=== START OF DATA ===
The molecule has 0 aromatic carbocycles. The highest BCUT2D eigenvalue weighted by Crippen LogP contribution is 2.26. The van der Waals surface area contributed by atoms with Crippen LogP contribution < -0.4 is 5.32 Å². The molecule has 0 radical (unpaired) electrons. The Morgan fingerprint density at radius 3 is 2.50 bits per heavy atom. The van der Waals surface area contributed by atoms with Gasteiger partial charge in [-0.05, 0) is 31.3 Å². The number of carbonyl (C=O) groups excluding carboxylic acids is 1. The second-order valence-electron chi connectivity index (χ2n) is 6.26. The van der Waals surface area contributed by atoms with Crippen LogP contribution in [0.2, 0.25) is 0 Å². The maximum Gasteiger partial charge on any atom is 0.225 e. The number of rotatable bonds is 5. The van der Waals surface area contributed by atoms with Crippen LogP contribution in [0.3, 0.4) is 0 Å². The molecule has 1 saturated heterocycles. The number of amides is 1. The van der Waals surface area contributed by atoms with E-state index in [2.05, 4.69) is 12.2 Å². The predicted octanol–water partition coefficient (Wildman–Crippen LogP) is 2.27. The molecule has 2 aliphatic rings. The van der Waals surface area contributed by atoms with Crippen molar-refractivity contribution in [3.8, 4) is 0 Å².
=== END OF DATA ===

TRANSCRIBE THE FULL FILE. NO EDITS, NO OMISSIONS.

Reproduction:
The molecule has 0 aromatic carbocycles. The highest BCUT2D eigenvalue weighted by Crippen LogP contribution is 2.26. The van der Waals surface area contributed by atoms with Crippen LogP contribution < -0.4 is 5.32 Å². The molecule has 0 radical (unpaired) electrons. The Morgan fingerprint density at radius 3 is 2.50 bits per heavy atom. The van der Waals surface area contributed by atoms with Gasteiger partial charge in [-0.05, 0) is 31.3 Å². The number of carbonyl (C=O) groups excluding carboxylic acids is 1. The second-order valence-electron chi connectivity index (χ2n) is 6.26. The van der Waals surface area contributed by atoms with Crippen LogP contribution in [0.2, 0.25) is 0 Å². The maximum Gasteiger partial charge on any atom is 0.225 e. The number of rotatable bonds is 5. The van der Waals surface area contributed by atoms with Crippen LogP contribution in [0.3, 0.4) is 0 Å². The molecule has 1 saturated heterocycles. The number of amides is 1. The van der Waals surface area contributed by atoms with E-state index in [2.05, 4.69) is 12.2 Å². The predicted octanol–water partition coefficient (Wildman–Crippen LogP) is 2.27. The molecule has 2 aliphatic rings. The van der Waals surface area contributed by atoms with Crippen molar-refractivity contribution in [3.8, 4) is 0 Å².